Magazine article Science News

Protein May Predict Diabetic Complications

Magazine article Science News

Protein May Predict Diabetic Complications

Article excerpt

Protein may predict diabetic complications

Insulin-dependent (Type I) diabetics who suffer from disease-related blood vessel damage often have elevated levels of a blood protein called prorenin. Now, a study suggests that a diabetic's prorenin levels may increase significantly 18 months before any vessel damage shows up in the eyes or kidneys.

If further research verifies that finding, the protein may someday serve as an early warning of microvascular complications, giving physicians "a better chance of helping people avoid [diabetic retinopathy and kidney damage]," says Darrell M. Wilson of the Stanford University School of Medicine.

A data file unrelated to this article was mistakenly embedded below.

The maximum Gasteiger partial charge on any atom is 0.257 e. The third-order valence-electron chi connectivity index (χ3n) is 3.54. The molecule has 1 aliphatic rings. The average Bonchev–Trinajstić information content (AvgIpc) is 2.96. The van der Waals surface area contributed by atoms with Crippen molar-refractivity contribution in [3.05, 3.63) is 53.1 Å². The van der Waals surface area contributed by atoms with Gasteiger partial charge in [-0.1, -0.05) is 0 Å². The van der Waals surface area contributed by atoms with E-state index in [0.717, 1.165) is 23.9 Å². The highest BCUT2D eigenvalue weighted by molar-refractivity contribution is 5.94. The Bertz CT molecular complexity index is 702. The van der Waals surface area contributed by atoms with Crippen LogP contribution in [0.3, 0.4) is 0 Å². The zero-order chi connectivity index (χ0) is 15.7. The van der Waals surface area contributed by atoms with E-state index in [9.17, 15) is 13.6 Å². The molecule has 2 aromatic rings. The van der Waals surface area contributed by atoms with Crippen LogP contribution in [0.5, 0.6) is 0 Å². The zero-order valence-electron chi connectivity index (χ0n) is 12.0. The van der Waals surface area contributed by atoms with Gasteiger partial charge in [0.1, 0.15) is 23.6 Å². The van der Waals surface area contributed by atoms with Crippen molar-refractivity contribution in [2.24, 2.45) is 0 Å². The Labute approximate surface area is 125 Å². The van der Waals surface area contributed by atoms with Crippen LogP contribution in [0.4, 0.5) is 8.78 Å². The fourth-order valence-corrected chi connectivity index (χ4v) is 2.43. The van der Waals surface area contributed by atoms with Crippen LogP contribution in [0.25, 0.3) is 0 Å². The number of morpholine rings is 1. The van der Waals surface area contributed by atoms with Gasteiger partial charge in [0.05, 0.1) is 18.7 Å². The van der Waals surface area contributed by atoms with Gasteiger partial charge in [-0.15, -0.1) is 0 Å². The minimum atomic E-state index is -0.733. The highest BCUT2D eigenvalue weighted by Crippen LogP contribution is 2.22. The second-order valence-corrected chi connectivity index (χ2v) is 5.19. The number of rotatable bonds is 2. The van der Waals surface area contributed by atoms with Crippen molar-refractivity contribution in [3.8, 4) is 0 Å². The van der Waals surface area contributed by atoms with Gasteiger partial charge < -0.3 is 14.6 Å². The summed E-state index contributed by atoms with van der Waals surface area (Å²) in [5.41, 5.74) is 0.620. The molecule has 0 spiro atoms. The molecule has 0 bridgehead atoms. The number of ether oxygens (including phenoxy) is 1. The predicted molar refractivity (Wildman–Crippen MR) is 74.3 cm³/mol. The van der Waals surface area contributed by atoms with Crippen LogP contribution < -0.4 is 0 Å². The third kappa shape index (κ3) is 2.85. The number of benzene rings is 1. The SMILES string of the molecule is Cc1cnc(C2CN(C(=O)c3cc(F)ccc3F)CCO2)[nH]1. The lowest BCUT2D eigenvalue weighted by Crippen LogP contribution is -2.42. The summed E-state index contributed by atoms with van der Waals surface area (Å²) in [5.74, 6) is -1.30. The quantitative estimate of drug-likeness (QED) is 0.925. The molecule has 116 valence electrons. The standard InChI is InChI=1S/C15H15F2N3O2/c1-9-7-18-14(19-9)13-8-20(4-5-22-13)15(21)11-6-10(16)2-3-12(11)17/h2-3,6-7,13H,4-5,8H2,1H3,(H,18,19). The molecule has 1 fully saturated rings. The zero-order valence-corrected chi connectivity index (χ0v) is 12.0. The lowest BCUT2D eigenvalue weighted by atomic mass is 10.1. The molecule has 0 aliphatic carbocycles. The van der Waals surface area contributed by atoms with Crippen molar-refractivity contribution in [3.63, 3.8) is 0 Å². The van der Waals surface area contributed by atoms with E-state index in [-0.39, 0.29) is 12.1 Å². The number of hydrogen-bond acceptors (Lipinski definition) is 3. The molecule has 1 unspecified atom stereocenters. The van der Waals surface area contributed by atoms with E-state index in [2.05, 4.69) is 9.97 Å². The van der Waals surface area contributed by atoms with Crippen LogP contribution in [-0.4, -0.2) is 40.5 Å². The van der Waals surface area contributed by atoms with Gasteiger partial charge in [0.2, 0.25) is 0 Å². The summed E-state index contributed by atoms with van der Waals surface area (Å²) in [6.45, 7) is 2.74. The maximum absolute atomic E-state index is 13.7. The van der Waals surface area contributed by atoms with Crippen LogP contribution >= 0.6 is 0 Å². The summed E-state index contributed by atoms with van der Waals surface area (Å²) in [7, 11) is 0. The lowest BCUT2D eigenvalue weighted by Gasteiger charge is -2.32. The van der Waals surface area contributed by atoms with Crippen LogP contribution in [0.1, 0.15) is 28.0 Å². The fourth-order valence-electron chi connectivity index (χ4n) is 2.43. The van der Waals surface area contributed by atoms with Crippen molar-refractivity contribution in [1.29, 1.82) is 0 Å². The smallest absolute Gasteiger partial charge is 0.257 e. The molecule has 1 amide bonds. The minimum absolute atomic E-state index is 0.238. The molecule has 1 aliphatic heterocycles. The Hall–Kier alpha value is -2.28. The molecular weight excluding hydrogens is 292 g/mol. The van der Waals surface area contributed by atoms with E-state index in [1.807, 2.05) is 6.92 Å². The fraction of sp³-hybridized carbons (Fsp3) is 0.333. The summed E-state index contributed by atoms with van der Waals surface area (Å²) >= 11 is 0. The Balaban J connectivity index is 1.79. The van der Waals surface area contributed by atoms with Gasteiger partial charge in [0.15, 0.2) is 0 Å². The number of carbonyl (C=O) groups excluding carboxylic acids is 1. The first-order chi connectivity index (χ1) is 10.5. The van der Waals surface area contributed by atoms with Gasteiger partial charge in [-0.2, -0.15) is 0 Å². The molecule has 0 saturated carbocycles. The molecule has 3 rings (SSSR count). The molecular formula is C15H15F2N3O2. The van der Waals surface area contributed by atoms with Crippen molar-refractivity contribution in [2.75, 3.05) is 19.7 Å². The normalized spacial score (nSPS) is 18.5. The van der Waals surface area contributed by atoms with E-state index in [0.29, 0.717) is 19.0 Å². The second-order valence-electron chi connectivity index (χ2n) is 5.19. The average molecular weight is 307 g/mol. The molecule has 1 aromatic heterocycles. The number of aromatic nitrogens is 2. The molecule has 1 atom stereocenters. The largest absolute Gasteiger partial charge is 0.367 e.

Over periods averaging about two years, Wilson and John A. Luetscher of STandford took blood samples from 135 children and adolescents with Type I diabetes, who also underwent periodic physical examinations.

During the study, nine of the diabetics developed kidney damange (indicated by increased amounts of albumin in urine) and/or diabetic retinopathy, a vision-robbing disorder caused by leaky blood vessesl in the eye. Eight of the nine had at least one blodd sample showing higher-than-normal prorenin concentrations an average of 18 months before the onset of symptoms, the scientists report in the Oct. 18 NEW ENGLAND JOURNAL OF MEDICINE. Among the diabetics who had consisitently normal prorenin concentrations, only one developed microvascular complications during the study, the investigators say. …

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